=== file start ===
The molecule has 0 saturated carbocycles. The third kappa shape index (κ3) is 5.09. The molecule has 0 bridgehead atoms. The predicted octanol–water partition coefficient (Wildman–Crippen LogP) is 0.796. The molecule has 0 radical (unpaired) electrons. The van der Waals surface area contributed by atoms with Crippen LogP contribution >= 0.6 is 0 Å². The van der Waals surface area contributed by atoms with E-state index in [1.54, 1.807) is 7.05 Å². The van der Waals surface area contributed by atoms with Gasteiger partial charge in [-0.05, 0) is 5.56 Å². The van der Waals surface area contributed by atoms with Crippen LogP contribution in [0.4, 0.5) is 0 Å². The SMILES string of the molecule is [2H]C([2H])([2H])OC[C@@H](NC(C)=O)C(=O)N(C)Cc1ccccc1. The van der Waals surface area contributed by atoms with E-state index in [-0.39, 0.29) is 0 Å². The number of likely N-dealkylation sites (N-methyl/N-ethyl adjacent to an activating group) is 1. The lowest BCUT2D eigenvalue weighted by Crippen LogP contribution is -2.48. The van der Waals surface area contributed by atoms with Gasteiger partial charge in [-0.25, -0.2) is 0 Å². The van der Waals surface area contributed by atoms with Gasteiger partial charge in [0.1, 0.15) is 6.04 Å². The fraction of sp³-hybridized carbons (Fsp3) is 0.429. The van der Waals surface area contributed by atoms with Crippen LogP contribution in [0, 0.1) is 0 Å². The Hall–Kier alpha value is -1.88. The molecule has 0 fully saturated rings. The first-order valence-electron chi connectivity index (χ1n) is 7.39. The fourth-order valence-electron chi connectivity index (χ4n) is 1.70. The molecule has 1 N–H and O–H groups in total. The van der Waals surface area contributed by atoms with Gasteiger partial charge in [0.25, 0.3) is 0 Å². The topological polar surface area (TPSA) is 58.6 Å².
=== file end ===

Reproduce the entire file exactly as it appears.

The molecule has 0 saturated carbocycles. The third kappa shape index (κ3) is 5.09. The molecule has 0 bridgehead atoms. The predicted octanol–water partition coefficient (Wildman–Crippen LogP) is 0.796. The molecule has 0 radical (unpaired) electrons. The van der Waals surface area contributed by atoms with Crippen LogP contribution >= 0.6 is 0 Å². The van der Waals surface area contributed by atoms with E-state index in [1.54, 1.807) is 7.05 Å². The van der Waals surface area contributed by atoms with Gasteiger partial charge in [-0.05, 0) is 5.56 Å². The van der Waals surface area contributed by atoms with Crippen LogP contribution in [0.4, 0.5) is 0 Å². The SMILES string of the molecule is [2H]C([2H])([2H])OC[C@@H](NC(C)=O)C(=O)N(C)Cc1ccccc1. The van der Waals surface area contributed by atoms with E-state index in [-0.39, 0.29) is 0 Å². The number of likely N-dealkylation sites (N-methyl/N-ethyl adjacent to an activating group) is 1. The lowest BCUT2D eigenvalue weighted by Crippen LogP contribution is -2.48. The van der Waals surface area contributed by atoms with Gasteiger partial charge in [-0.25, -0.2) is 0 Å². The van der Waals surface area contributed by atoms with Gasteiger partial charge in [0.1, 0.15) is 6.04 Å². The fraction of sp³-hybridized carbons (Fsp3) is 0.429. The van der Waals surface area contributed by atoms with Crippen LogP contribution in [0, 0.1) is 0 Å². The Hall–Kier alpha value is -1.88. The molecule has 0 fully saturated rings. The first-order valence-electron chi connectivity index (χ1n) is 7.39. The fourth-order valence-electron chi connectivity index (χ4n) is 1.70. The molecule has 1 N–H and O–H groups in total. The van der Waals surface area contributed by atoms with Gasteiger partial charge in [0.25, 0.3) is 0 Å². The topological polar surface area (TPSA) is 58.6 Å².